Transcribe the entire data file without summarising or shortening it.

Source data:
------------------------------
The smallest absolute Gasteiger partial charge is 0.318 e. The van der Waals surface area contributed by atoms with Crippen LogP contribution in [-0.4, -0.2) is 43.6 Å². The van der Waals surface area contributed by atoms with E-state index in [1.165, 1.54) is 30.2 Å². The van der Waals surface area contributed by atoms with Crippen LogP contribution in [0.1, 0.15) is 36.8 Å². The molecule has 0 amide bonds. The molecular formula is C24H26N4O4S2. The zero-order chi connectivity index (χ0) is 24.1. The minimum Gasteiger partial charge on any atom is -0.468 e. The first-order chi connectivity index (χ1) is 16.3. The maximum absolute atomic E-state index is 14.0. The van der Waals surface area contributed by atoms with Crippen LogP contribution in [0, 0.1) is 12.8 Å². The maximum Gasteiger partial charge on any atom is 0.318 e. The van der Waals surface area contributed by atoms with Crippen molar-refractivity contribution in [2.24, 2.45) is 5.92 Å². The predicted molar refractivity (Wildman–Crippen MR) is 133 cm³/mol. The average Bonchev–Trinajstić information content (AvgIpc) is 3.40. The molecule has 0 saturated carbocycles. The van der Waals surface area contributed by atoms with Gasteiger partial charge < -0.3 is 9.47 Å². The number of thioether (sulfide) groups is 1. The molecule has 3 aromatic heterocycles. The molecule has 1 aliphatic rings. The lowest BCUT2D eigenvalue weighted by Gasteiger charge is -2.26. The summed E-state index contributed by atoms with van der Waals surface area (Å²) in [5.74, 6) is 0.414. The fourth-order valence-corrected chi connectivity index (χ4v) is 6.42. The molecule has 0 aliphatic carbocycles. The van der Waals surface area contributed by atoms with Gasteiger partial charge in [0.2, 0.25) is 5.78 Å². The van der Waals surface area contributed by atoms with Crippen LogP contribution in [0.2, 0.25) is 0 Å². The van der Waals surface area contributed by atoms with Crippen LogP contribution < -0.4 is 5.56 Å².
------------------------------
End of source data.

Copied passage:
The smallest absolute Gasteiger partial charge is 0.318 e. The van der Waals surface area contributed by atoms with Crippen LogP contribution in [-0.4, -0.2) is 43.6 Å². The van der Waals surface area contributed by atoms with E-state index in [1.165, 1.54) is 30.2 Å². The van der Waals surface area contributed by atoms with Crippen LogP contribution in [0.1, 0.15) is 36.8 Å². The molecule has 0 amide bonds. The molecular formula is C24H26N4O4S2. The zero-order chi connectivity index (χ0) is 24.1. The minimum Gasteiger partial charge on any atom is -0.468 e. The first-order chi connectivity index (χ1) is 16.3. The maximum absolute atomic E-state index is 14.0. The van der Waals surface area contributed by atoms with Crippen LogP contribution in [0, 0.1) is 12.8 Å². The maximum Gasteiger partial charge on any atom is 0.318 e. The van der Waals surface area contributed by atoms with Crippen molar-refractivity contribution in [2.24, 2.45) is 5.92 Å². The predicted molar refractivity (Wildman–Crippen MR) is 133 cm³/mol. The average Bonchev–Trinajstić information content (AvgIpc) is 3.40. The molecule has 0 saturated carbocycles. The van der Waals surface area contributed by atoms with Gasteiger partial charge < -0.3 is 9.47 Å². The number of thioether (sulfide) groups is 1. The molecule has 3 aromatic heterocycles. The molecule has 1 aliphatic rings. The lowest BCUT2D eigenvalue weighted by Gasteiger charge is -2.26. The summed E-state index contributed by atoms with van der Waals surface area (Å²) in [5.74, 6) is 0.414. The fourth-order valence-corrected chi connectivity index (χ4v) is 6.42. The molecule has 0 aliphatic carbocycles. The van der Waals surface area contributed by atoms with Gasteiger partial charge in [0.2, 0.25) is 5.78 Å². The van der Waals surface area contributed by atoms with Crippen LogP contribution in [0.2, 0.25) is 0 Å². The van der Waals surface area contributed by atoms with Crippen LogP contribution < -0.4 is 5.56 Å².